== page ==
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UPDATE: COVID-19 Pandemic to Impact New Jersey Foreclosures and Evictions
UPDATE: COVID-19 Pandemic to Impact New Jersey Foreclosures and Evictions
UPDATE:  In addition to the eviction and foreclosure moratorium executive order, major lending institutions have agreed to implement a 90-day grace period that will allow borrowers to reduce or delay their monthly mortgage payments.  This includes providing a streamlined process for requesting forbearance of mortgage obligations resulting from the impact of COVID-19, a waiver of mortgage-related late fees, a waiver of early CD withdrawal fees and a waiver of adverse credit reporting.  More information can be found on the State of New Jersey Department of Banking & Insurance web page.  Six national financial institutions and more than 40 other federal and state-chartered banks and credit unions have agreed to this 90-day grace period.  A complete list of cooperating institutions is available here.

In response to the current COVID-19 pandemic, on Thursday, March 19, 2020, The New Jersey State Legislature enacted bills (A-3859 and S-2276) that allow New Jersey Governor Phil Murphy to issue an Executive Order preventing law enforcement officers from taking action to evict or otherwise displace residential tenants and homeowners. Immediately following the passage of the bills, Governor Murphy signed Executive Order 106, placing a moratorium on the removal of lessees, tenants or homeowners from residential properties. Governor Murphy noted the Executive Order is consistent with a recent federal 60-day suspension of evictions and foreclosures by the United States Department of Housing and Urban Development (HUD), Fannie Mae and Freddie Mac. The New Jersey moratorium does not have a definitive end date. Rather, it will remain in effect for no longer than two months from the end of the Public Health Emergency established by Executive Order 103.

The Order applies only to residential properties and specifically excludes residential health care facilities, hotels, motels and other guest properties or rooms “rented to a transient guest or seasonal tenant.” At this stage, commercial tenancies are not subject to the moratorium, but other states have discussed or enacted moratoriums to protect small businesses from eviction actions.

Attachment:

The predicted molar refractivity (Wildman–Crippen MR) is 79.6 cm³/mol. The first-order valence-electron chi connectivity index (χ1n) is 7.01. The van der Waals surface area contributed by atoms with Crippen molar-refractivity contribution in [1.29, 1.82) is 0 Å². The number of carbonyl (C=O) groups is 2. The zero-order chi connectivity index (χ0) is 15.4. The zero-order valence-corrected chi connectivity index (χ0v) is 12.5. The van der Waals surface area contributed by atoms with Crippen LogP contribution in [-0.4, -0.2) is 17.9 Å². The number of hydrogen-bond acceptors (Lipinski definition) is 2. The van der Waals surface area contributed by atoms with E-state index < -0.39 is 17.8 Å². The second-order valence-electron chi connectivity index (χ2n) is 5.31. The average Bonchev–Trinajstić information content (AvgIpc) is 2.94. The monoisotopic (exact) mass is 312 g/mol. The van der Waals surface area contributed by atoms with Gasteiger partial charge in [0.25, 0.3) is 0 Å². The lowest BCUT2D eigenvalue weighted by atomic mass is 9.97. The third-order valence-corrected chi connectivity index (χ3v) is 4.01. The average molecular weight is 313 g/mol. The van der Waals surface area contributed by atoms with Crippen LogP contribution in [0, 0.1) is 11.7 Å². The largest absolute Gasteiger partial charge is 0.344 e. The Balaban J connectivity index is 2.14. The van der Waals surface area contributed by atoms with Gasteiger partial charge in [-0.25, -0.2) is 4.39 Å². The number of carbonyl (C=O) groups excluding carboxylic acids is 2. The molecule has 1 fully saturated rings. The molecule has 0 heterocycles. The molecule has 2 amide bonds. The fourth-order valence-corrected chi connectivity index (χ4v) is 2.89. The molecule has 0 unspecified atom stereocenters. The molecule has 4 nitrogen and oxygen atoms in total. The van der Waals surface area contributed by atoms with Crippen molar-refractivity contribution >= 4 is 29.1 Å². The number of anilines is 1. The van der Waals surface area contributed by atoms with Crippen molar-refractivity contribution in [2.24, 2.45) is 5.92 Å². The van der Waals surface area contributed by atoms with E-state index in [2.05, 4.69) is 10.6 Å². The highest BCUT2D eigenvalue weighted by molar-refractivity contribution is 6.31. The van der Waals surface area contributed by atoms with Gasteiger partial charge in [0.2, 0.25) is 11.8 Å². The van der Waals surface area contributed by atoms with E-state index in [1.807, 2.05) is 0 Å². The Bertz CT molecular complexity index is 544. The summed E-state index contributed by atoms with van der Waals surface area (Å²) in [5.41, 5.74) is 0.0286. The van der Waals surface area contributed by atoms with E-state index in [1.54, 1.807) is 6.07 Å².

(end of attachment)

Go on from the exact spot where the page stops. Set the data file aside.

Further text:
Significantly, the Order does not prevent mortgage or lease holders from pursing judgments of evictions or foreclosure. Rather, it prevents those parties from seeking removal of a lessee, tenant or homeowner once judgment is obtained per execution of a Warrant of Removal or Writ of Possession. Accordingly, a party may still pursue its appropriate judicial remedies in the event of a mortgage default or breach of lease.

The Order also provides that courts may, either on their own motion or motion of the parties, permit removal of individuals from residential property if the court determines that removal is “necessary in the interest of justice.” This action will preempt actions taken by local municipalities such as Newark, where Mayor Ras Baraka issued his own Executive Order imposing a moratorium on some rent evictions for any tenant directly or indirectly affected by a quarantine order.

The Executive Order here, much like the entire COVID-19 pandemic, has the potential to impact multiple industries. Recall that in 2010, New Jersey’s Supreme Court imposed a foreclosure moratorium on the majority of residential lenders that lasted between nine and 10 months. The current Executive Order is not as exhaustive or restrictive as in 2010 in that it does not impede the ability of parties to pursue and obtain judgments for foreclosure. Nonetheless, it will likely protract the foreclosure process and create additional logistical issues concerning the maintenance and protection of foreclosure properties.

We will continue to monitor the situation in New Jersey regarding the rights of lease and mortgage holders, tenants and homeowners as they are impacted by governmental efforts to respond to the COVID-19 pandemic.

  • Robert A. Verdibello
    Of Counsel

    Robert Verdibello represents owners, developers and contractors in all aspects of residential and commercial real estate transactions. In particular, he has extensive municipal experience and regularly helps clients obtain ...

  • Andrew C. Sayles
    Partner

    Andrew Sayles has broad litigation experience representing clients through New Jersey and New York. He combines a pragmatic approach and proven litigation experience to successfully represent clients in state and federal ...

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